While Warren's many fans on the left have been fervently pushing for her to be named the new federal watchdog agency's first chief, there were clear signs that she would be met with resistance on Capitol Hill, with the banking and financial industries and their Republican allies in the Senate looking to prevent the plain-spoken consumer advocate from taking the reins of an outfit that is supposed to take on credit card firms, mortgage lenders, and banks that engage in abusive or deceptive practices. Rather than wage a high-profile fight over Warren—a battle that the White House might have been able to turn to its political advantage in the run-up to the congressional elections—the president has opted to sidestep the normal process and hand Warren a position not subject to Senate confirmation. She won't become head of the new agency, but she will be its official godmother, overseeing its establishment.

For some Warren backers, this might seem a half measure. The progressive FireDogLake site called it "the castration of Elizabeth Warren." But sources close to Warren tell me that is satisfied—even happy—with this appointment. And if she's happy....

Still, it's not a clear-cut victory for progressives, given that the move is open to interpretation. Is this a sign that Obama is yielding to GOP obstructionism? (Sen. Chris Dodd, the Democratic chairman of the banking committee, also seemed cool on appointing Warren to head the agency.) Or is this an indication that Obama can craftily outmaneuver GOP blockaders? Did Obama blink, or did he pull a fast one? Perhaps after Warren serves time as the agency's midwife, she'll be in a better position (politically) to be nominated as its first head. In any event, this decision will place the nation's top consumer financial advocate in the news and in the offices of this new consumer protection agency.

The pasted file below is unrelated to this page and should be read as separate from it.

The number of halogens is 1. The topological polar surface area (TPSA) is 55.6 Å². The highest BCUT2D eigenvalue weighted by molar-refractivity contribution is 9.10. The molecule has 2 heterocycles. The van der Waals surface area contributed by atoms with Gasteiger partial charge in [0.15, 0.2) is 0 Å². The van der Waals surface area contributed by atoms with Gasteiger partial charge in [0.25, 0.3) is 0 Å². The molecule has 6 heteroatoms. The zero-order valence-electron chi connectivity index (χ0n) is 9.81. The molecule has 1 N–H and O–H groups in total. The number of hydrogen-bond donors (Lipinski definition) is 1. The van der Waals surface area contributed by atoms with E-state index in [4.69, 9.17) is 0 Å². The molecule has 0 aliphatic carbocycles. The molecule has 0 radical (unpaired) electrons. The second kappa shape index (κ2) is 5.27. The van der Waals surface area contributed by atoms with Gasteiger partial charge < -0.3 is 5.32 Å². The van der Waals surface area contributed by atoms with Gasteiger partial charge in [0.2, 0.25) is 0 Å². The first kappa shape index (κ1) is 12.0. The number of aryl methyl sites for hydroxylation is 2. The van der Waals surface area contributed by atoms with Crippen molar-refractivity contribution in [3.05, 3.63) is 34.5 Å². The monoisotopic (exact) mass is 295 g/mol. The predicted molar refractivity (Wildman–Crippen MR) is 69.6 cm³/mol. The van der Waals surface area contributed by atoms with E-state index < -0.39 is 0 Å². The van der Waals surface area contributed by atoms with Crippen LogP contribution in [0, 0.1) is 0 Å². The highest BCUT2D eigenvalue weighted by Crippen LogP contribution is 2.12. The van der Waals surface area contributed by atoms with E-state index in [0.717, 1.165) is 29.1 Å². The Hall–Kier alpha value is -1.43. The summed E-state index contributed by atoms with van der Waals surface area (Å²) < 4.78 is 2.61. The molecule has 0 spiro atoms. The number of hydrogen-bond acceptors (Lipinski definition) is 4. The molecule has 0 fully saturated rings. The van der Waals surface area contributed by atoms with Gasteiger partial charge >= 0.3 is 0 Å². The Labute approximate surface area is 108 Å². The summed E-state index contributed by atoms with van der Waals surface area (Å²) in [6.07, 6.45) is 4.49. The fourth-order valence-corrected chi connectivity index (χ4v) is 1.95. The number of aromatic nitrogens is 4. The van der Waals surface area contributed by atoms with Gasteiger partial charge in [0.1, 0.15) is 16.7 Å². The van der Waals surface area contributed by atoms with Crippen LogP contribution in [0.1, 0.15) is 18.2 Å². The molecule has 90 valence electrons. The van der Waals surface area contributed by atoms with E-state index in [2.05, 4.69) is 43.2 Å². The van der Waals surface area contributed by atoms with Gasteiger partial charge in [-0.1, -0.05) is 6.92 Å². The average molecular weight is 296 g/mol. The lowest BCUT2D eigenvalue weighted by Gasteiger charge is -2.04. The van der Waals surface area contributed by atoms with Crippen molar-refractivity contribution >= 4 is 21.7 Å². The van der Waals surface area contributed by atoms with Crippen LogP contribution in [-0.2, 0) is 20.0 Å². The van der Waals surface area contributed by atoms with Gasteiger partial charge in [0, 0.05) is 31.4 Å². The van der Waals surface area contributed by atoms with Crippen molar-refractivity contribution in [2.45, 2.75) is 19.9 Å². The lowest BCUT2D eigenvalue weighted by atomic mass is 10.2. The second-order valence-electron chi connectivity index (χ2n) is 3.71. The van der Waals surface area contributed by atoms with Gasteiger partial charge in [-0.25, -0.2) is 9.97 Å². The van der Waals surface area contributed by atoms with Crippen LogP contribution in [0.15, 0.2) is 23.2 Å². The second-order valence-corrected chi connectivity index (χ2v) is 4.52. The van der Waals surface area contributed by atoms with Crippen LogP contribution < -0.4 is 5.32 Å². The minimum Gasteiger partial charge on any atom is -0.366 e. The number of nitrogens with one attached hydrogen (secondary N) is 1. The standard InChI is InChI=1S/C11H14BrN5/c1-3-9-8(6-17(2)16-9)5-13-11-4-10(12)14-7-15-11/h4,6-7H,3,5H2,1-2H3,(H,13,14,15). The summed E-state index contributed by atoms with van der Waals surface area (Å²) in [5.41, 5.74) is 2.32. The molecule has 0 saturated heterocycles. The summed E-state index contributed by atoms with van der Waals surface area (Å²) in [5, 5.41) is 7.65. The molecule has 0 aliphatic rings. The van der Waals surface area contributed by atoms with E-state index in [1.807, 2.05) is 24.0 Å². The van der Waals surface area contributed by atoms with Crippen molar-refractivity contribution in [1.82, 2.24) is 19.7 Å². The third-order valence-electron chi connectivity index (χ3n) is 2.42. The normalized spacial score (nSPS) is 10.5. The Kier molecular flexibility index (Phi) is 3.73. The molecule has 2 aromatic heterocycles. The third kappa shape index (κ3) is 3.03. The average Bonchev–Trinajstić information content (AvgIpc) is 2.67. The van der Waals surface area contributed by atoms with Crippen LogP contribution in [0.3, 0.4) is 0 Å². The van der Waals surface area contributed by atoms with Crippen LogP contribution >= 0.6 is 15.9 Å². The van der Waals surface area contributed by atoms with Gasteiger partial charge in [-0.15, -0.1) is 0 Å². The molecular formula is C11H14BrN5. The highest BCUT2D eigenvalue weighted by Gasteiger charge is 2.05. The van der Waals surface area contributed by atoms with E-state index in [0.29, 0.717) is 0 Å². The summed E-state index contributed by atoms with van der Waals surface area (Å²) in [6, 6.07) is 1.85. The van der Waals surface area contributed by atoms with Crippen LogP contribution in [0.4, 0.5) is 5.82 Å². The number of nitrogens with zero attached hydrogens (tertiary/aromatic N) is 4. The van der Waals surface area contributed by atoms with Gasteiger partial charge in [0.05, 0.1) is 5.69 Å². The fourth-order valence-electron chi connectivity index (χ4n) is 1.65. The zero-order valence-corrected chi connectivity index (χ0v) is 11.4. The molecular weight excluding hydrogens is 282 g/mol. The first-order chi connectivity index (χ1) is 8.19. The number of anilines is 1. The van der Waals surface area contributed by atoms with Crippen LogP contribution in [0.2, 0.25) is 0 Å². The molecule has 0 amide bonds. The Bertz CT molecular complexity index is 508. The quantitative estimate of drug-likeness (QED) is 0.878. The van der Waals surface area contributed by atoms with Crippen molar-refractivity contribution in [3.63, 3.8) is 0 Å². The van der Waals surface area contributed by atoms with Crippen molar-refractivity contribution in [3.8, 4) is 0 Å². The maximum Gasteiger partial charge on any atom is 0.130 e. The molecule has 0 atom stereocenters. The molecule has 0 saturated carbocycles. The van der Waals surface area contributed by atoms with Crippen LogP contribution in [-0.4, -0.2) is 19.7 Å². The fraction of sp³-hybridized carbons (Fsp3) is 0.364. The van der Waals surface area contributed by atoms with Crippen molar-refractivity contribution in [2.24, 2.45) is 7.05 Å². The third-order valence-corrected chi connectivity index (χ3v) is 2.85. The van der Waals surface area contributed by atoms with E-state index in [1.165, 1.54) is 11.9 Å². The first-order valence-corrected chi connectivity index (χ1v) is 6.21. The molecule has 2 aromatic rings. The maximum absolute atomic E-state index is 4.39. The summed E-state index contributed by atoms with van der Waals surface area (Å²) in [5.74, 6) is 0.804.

Meanwhile, Warren's COP has released its latest oversight report on the TARP bailout. And its no-nonsense review is decidedly mixed and hardly a ringing endorsement of Geithner's management of the massive bailout program:

Although the Troubled Asset Relief Program (TARP) provided critical support to the financial markets at a time when market confidence was in freefall, the program has been far less effective in meeting its other statutory goals, such as supporting home values, retirement savings, and economic growth….

Although the TARP quelled the financial panic in the fall of 2008, severe economic weaknesses remain even today. Since the TARP was authorized in October of 2008, 7.1 million homeowners have received foreclosure notices. Since their pre-crisis peaks, home values have dropped 28 percent, and stock indices -- which indicate the health of many Americans' most significant investments for college and retirement -- have fallen 30 percent. Given that Treasury was mandated by law to use the TARP to address these measures of the economy, their lingering weakness is cause for concern.

In other words, Treasury did not do its job. It used TARP to save the banks and big financial firms; it was not as assiduous when it came to assisting homeowners, workers, and consumers. Mr. Geithner, please give your new special adviser a warm welcome.